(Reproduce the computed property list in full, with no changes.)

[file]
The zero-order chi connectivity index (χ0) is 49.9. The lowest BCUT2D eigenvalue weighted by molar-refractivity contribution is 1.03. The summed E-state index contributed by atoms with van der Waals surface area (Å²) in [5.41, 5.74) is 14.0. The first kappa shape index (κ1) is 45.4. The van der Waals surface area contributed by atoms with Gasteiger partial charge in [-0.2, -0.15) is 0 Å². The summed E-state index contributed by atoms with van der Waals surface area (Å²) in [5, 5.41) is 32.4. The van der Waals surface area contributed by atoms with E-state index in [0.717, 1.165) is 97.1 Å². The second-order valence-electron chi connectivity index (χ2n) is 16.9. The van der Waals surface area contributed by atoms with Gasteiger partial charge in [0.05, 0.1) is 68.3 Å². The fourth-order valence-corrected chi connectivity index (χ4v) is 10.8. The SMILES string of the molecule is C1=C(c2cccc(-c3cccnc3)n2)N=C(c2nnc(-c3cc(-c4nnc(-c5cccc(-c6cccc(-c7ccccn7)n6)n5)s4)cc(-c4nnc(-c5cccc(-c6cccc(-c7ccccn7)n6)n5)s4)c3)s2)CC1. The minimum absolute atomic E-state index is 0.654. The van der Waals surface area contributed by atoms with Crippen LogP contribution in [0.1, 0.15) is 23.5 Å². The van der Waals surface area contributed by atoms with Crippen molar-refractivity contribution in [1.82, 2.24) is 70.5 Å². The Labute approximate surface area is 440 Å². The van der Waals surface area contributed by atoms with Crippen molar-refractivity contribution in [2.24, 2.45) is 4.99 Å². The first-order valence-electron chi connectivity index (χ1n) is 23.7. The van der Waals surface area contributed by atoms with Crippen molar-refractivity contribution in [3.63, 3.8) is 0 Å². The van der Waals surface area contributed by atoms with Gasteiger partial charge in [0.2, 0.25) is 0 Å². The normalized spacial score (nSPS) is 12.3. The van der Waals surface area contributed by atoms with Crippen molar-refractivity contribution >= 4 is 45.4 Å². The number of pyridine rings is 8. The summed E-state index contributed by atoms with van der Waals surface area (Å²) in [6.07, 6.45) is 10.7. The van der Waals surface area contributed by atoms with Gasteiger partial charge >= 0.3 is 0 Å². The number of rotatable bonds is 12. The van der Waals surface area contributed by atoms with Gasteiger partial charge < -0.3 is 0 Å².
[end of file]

The zero-order chi connectivity index (χ0) is 49.9. The lowest BCUT2D eigenvalue weighted by molar-refractivity contribution is 1.03. The summed E-state index contributed by atoms with van der Waals surface area (Å²) in [5.41, 5.74) is 14.0. The first kappa shape index (κ1) is 45.4. The van der Waals surface area contributed by atoms with Gasteiger partial charge in [-0.2, -0.15) is 0 Å². The summed E-state index contributed by atoms with van der Waals surface area (Å²) in [5, 5.41) is 32.4. The van der Waals surface area contributed by atoms with E-state index in [0.717, 1.165) is 97.1 Å². The second-order valence-electron chi connectivity index (χ2n) is 16.9. The van der Waals surface area contributed by atoms with Gasteiger partial charge in [0.05, 0.1) is 68.3 Å². The fourth-order valence-corrected chi connectivity index (χ4v) is 10.8. The SMILES string of the molecule is C1=C(c2cccc(-c3cccnc3)n2)N=C(c2nnc(-c3cc(-c4nnc(-c5cccc(-c6cccc(-c7ccccn7)n6)n5)s4)cc(-c4nnc(-c5cccc(-c6cccc(-c7ccccn7)n6)n5)s4)c3)s2)CC1. The minimum absolute atomic E-state index is 0.654. The van der Waals surface area contributed by atoms with Crippen LogP contribution in [0.1, 0.15) is 23.5 Å². The van der Waals surface area contributed by atoms with Crippen molar-refractivity contribution in [1.82, 2.24) is 70.5 Å². The Labute approximate surface area is 440 Å². The van der Waals surface area contributed by atoms with Crippen molar-refractivity contribution in [2.24, 2.45) is 4.99 Å². The first-order valence-electron chi connectivity index (χ1n) is 23.7. The van der Waals surface area contributed by atoms with Crippen molar-refractivity contribution in [3.63, 3.8) is 0 Å². The van der Waals surface area contributed by atoms with Gasteiger partial charge in [0.2, 0.25) is 0 Å². The normalized spacial score (nSPS) is 12.3. The van der Waals surface area contributed by atoms with Crippen molar-refractivity contribution >= 4 is 45.4 Å². The number of pyridine rings is 8. The summed E-state index contributed by atoms with van der Waals surface area (Å²) in [6.07, 6.45) is 10.7. The van der Waals surface area contributed by atoms with Gasteiger partial charge >= 0.3 is 0 Å². The number of rotatable bonds is 12. The van der Waals surface area contributed by atoms with Gasteiger partial charge < -0.3 is 0 Å².